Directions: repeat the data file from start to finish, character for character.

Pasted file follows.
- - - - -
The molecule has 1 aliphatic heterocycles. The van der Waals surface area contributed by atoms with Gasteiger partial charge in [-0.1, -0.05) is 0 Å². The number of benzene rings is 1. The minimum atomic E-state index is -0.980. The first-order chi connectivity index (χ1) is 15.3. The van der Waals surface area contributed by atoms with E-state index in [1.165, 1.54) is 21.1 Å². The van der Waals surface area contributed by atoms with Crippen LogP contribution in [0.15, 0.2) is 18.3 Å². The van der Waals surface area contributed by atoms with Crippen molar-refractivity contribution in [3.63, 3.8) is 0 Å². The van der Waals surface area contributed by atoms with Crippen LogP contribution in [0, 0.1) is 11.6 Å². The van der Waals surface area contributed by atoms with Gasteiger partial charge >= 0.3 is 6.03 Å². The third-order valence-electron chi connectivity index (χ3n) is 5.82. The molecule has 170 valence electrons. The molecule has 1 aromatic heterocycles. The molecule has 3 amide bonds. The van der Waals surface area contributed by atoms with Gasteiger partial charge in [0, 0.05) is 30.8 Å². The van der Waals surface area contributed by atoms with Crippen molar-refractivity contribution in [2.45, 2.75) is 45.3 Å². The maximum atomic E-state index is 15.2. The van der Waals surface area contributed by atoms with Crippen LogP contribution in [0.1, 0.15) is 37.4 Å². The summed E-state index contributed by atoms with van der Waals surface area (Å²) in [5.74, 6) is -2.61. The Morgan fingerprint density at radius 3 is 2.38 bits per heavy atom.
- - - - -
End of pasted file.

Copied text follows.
The molecule has 1 aliphatic heterocycles. The van der Waals surface area contributed by atoms with Gasteiger partial charge in [-0.1, -0.05) is 0 Å². The number of benzene rings is 1. The minimum atomic E-state index is -0.980. The first-order chi connectivity index (χ1) is 15.3. The van der Waals surface area contributed by atoms with E-state index in [1.165, 1.54) is 21.1 Å². The van der Waals surface area contributed by atoms with Crippen LogP contribution in [0.15, 0.2) is 18.3 Å². The van der Waals surface area contributed by atoms with Crippen molar-refractivity contribution in [3.63, 3.8) is 0 Å². The van der Waals surface area contributed by atoms with Crippen LogP contribution in [0, 0.1) is 11.6 Å². The van der Waals surface area contributed by atoms with Gasteiger partial charge >= 0.3 is 6.03 Å². The third-order valence-electron chi connectivity index (χ3n) is 5.82. The molecule has 170 valence electrons. The molecule has 1 aromatic heterocycles. The molecule has 3 amide bonds. The van der Waals surface area contributed by atoms with Gasteiger partial charge in [0, 0.05) is 30.8 Å². The van der Waals surface area contributed by atoms with Crippen molar-refractivity contribution in [2.45, 2.75) is 45.3 Å². The maximum atomic E-state index is 15.2. The van der Waals surface area contributed by atoms with Crippen LogP contribution in [0.1, 0.15) is 37.4 Å². The summed E-state index contributed by atoms with van der Waals surface area (Å²) in [5.74, 6) is -2.61. The Morgan fingerprint density at radius 3 is 2.38 bits per heavy atom.